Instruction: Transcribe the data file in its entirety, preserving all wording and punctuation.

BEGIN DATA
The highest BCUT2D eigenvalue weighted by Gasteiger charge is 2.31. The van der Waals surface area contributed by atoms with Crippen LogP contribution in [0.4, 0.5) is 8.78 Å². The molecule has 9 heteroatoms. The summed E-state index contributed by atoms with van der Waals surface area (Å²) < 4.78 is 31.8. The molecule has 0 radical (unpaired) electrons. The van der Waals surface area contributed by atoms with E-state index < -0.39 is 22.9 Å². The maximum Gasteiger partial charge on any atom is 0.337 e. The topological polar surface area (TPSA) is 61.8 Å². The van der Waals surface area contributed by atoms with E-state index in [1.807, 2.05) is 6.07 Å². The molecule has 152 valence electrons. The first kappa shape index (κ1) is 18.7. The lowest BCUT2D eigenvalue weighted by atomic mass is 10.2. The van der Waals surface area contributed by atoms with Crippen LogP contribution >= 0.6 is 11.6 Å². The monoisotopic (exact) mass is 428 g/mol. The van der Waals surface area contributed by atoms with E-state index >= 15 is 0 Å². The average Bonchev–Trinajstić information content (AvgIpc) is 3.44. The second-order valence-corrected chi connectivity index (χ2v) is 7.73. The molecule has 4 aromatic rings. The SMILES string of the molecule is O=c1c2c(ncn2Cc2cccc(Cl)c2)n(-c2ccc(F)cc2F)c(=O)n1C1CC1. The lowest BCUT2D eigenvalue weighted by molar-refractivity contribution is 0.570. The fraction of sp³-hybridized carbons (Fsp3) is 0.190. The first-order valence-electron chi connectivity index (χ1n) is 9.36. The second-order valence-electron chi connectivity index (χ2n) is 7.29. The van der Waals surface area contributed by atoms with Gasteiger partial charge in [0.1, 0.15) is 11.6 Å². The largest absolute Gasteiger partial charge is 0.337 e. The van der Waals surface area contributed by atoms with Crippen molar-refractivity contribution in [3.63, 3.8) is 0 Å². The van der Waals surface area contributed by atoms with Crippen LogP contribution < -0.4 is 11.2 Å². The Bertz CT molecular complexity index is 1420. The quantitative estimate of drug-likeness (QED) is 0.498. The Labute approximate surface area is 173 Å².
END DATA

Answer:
The highest BCUT2D eigenvalue weighted by Gasteiger charge is 2.31. The van der Waals surface area contributed by atoms with Crippen LogP contribution in [0.4, 0.5) is 8.78 Å². The molecule has 9 heteroatoms. The summed E-state index contributed by atoms with van der Waals surface area (Å²) < 4.78 is 31.8. The molecule has 0 radical (unpaired) electrons. The van der Waals surface area contributed by atoms with E-state index < -0.39 is 22.9 Å². The maximum Gasteiger partial charge on any atom is 0.337 e. The topological polar surface area (TPSA) is 61.8 Å². The van der Waals surface area contributed by atoms with E-state index in [1.807, 2.05) is 6.07 Å². The molecule has 152 valence electrons. The first kappa shape index (κ1) is 18.7. The lowest BCUT2D eigenvalue weighted by atomic mass is 10.2. The van der Waals surface area contributed by atoms with Crippen LogP contribution >= 0.6 is 11.6 Å². The monoisotopic (exact) mass is 428 g/mol. The van der Waals surface area contributed by atoms with E-state index >= 15 is 0 Å². The average Bonchev–Trinajstić information content (AvgIpc) is 3.44. The second-order valence-corrected chi connectivity index (χ2v) is 7.73. The molecule has 4 aromatic rings. The SMILES string of the molecule is O=c1c2c(ncn2Cc2cccc(Cl)c2)n(-c2ccc(F)cc2F)c(=O)n1C1CC1. The lowest BCUT2D eigenvalue weighted by molar-refractivity contribution is 0.570. The fraction of sp³-hybridized carbons (Fsp3) is 0.190. The first-order valence-electron chi connectivity index (χ1n) is 9.36. The second-order valence-electron chi connectivity index (χ2n) is 7.29. The van der Waals surface area contributed by atoms with Gasteiger partial charge in [0.1, 0.15) is 11.6 Å². The largest absolute Gasteiger partial charge is 0.337 e. The van der Waals surface area contributed by atoms with Crippen molar-refractivity contribution in [3.63, 3.8) is 0 Å². The van der Waals surface area contributed by atoms with Crippen LogP contribution < -0.4 is 11.2 Å². The Bertz CT molecular complexity index is 1420. The quantitative estimate of drug-likeness (QED) is 0.498. The Labute approximate surface area is 173 Å².